Laura Thomas is a member of the Alameda Justice Alliance.
Rent Profiteers No Longer Welcome
Alameda’s first rent stabilization law — ordinance 3148 — passed in March 2016. It discouraged high rent increases designed to profit off under-market rents or to clear tenants for major rehabilitation by speculative new owners.
However, the yearly allowable increases of 5 percent are only advisory. Landlords must merely make a case to the Rent Review Advisory Committee (RRAC) and still do as they please. It has not solved the problem of keeping housing affordable for renters without high-tech salaries. In addition, the Alameda Renters Coalition reports that the RRAC has consistently agreed to increases in excess of 10 percent.
Even a 5 percent increase each year on one’s housing costs slowly banishes low- and middle-income renters from our town, with no regard to their historical bonds to friends, family and the community itself. If every homeowner’s mortgage increased at that rate, few would be able to stay in town either.
It’s crucial that the Alameda City Council set a reasonable ceiling on rents at a percentage of the annual consumer price index, which usually is 2 to 3 percent. Taking a step in the right direction, the Council finally passed a just cause ordinance in April to the relief of many renters who live in fear of the 60-day notice to vacate.
On July 2, when the council considers adding an inviolable rent cap to ordinance 3148, it will culminate five years of struggle by Alameda’s renters. Fortunately, they have been supported by an awakening citizenry who has begun to reject Alameda’s island myth as one of exclusion. They understand putting up signs of welcome requires courage and acceptance of policies that make room for people — not send them packing.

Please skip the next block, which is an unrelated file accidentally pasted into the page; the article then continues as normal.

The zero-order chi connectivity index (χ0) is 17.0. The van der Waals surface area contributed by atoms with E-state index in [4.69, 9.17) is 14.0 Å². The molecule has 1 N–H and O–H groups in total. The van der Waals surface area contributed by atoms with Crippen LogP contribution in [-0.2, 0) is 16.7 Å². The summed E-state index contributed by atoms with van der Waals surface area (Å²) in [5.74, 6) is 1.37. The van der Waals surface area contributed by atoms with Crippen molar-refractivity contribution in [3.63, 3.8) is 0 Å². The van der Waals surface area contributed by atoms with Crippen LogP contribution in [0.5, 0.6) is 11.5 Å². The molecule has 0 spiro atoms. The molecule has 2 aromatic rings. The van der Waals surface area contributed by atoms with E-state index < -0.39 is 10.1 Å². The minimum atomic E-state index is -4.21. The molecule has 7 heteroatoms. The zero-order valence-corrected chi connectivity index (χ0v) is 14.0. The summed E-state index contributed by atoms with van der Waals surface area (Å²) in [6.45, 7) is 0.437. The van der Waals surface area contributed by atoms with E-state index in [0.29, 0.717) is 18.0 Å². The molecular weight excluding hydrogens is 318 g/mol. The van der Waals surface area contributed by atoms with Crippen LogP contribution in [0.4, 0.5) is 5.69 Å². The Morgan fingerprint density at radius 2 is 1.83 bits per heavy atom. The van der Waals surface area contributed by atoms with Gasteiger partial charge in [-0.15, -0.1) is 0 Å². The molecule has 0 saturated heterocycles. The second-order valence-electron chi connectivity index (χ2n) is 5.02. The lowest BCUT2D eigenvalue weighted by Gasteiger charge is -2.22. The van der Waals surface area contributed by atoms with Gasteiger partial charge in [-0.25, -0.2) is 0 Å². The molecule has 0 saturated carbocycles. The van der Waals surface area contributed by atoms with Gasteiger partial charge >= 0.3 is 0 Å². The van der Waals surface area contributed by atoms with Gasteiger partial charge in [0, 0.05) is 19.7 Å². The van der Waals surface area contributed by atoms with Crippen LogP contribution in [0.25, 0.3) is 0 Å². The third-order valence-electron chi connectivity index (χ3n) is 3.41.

The path to the July 2 vote has been hard. The rent crisis in Alameda began in 2013 when the mostly elderly and disabled tenants of a four-plex first came to the Council to plead their case. The Council at the time could only write a letter expressing its disdain of the new owner’s action.
Renter efforts to pass just-cause eviction and tighter controls on rent increases were blocked in 2016 in an election campaign with competing measures that confused the voters.
Yet Alameda’s property investors were not satisfied. They feared a progressive turn in the city’s leadership and sponsored a ballot measure last year to strip the Council’s ability to strengthen the rent stabilization law by putting it in the City Charter. Alamedans rose up in November and blocked this fierce attack on the city’s political autonomy, voting down Measure K and electing Councilmembers pledged to protect their interests.
We can now expect stability and justice in Alameda.
The final step is a rent cap that stays close to the rate of inflation and is more manageable for Alameda’s renters. It’s the only thing that’s fair and it declares there are actually some people who are no longer welcome in Alameda — profiteers.